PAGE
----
The next generation of data integration


Simple business questions can be surprisingly hard to answer using today's IT systems. For a large company, a question like “how many employees are tax-exempt?” may require querying hundreds of databases using multiple data models and possibly inconsistent definitions: for example, is a “contractor” also an “employee”? Over the past five years, our team has developed a new technology for performing data-integration tasks—such as querying, combining, and evolving databases—based on category theory, a branch of mathematics that has already revolutionized several areas of computer science. Category theory gives us theoretical guidance missing from the widely-used relational model of data, and we have used it to build a prototype software tool, FQL, for integrating databases more quickly and more accurately than tools that use the relational model.


Relational vs Categorical

Whenever information from different sources needs to be combined, the data structures supporting that information must first be related. This task, called data integration, is the biggest and most expensive challenge in IT today, accounting for over 40% of enterprise IT budgets.

To solve data-integration problems, database schemas must be mapped to others schemas. In category theory, schemas are categories, and a mapping between schemas is called a functor. In other words,

Solutions are functors, and may be composed.

Relational schema mapping techniques suffer from a variety of theoretical and practical issues. Categorical solutions—functors—are easier to write, easier to modify, and easier to compare.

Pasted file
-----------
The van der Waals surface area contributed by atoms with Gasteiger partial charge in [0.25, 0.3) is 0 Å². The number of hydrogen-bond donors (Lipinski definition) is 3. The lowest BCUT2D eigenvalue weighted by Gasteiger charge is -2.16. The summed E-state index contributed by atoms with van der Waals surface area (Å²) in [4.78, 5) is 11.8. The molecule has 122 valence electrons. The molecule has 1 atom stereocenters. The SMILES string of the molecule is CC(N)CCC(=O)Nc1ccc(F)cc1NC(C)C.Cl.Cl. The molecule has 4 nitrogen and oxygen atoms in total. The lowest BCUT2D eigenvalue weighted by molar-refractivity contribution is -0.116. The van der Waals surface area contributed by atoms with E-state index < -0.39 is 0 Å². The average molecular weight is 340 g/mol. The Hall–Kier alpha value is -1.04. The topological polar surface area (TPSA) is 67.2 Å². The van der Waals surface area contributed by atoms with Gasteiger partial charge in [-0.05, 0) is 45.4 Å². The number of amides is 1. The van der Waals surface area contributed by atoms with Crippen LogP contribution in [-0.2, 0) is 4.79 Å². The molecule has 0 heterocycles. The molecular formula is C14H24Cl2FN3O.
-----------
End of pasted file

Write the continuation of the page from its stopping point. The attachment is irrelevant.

• schema evolution becomes trivial (an update to a schema is just a functor),
  • schemas can be defined as graphs, and migrations specified visually as graph correspondences,
  • each mapping between schemas induces three data migrations, rather than one,
  • the relational model is a special case of the categorical model, so we can always interoperate with existing solutions,
  • categorical solutions are strongly initial, but relational solutions are weakly initial,
  • and our graphical tool is lightweight (< 5MB, with examples). 

What is category theory?

Category theory, originally developed to translate theorems from one area of mathematics to another (e.g., from topology to algebra), can also be applied to translate information from one computer system to another (e.g., between database management systems). This use of category theory is called functorial data migration, and is currently being researched by David SpivakRyan Wisnesky, and others in the MIT department of mathematics.

Simple as Σ, Δ, Π 

Data moves, and category theory describes this motion using three basic data migration functors.


Σ (sigma)


Δ (Delta)



Π (Pi)



Every time we migrate data across a map of schemas, we can write down that migration as some combination of Δs, Πs, and Σs. Our open-source tool, FQL, translates these data migrations into SQL and executes JDBC whenever possible. FQL is more expressive than SQL, so when FQL queries cannot be implemented using SQL, FQL executes the queries directly.


Categorical Informatics was spun out of the MIT Mathematics Department in 2015. We are supported by a SBIR grant from the National Institute for Standards and Technology and an I-Corps Teams Grant from the National Science Foundation.